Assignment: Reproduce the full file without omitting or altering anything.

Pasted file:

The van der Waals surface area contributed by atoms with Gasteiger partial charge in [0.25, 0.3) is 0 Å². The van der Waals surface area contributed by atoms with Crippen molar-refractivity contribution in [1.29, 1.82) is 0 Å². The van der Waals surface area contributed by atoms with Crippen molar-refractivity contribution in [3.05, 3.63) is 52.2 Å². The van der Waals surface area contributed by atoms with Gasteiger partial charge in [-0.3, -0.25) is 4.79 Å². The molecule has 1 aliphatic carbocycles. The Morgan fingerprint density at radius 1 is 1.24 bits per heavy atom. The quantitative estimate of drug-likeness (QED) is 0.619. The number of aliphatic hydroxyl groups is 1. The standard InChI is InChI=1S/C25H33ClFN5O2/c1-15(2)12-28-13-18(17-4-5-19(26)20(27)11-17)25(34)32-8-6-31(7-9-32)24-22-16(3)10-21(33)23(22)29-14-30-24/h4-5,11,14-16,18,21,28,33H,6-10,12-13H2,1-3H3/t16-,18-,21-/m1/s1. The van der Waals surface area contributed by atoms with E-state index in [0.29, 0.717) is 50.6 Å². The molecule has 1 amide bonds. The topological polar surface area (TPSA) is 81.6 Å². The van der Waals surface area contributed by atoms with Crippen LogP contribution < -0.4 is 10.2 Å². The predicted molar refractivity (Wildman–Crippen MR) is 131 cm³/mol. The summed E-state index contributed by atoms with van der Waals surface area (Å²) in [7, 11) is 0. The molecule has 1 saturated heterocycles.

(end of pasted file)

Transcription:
The van der Waals surface area contributed by atoms with Gasteiger partial charge in [0.25, 0.3) is 0 Å². The van der Waals surface area contributed by atoms with Crippen molar-refractivity contribution in [1.29, 1.82) is 0 Å². The van der Waals surface area contributed by atoms with Crippen molar-refractivity contribution in [3.05, 3.63) is 52.2 Å². The van der Waals surface area contributed by atoms with Gasteiger partial charge in [-0.3, -0.25) is 4.79 Å². The molecule has 1 aliphatic carbocycles. The Morgan fingerprint density at radius 1 is 1.24 bits per heavy atom. The quantitative estimate of drug-likeness (QED) is 0.619. The number of aliphatic hydroxyl groups is 1. The standard InChI is InChI=1S/C25H33ClFN5O2/c1-15(2)12-28-13-18(17-4-5-19(26)20(27)11-17)25(34)32-8-6-31(7-9-32)24-22-16(3)10-21(33)23(22)29-14-30-24/h4-5,11,14-16,18,21,28,33H,6-10,12-13H2,1-3H3/t16-,18-,21-/m1/s1. The van der Waals surface area contributed by atoms with E-state index in [0.29, 0.717) is 50.6 Å². The molecule has 1 amide bonds. The topological polar surface area (TPSA) is 81.6 Å². The van der Waals surface area contributed by atoms with Crippen LogP contribution < -0.4 is 10.2 Å². The predicted molar refractivity (Wildman–Crippen MR) is 131 cm³/mol. The summed E-state index contributed by atoms with van der Waals surface area (Å²) in [7, 11) is 0. The molecule has 1 saturated heterocycles.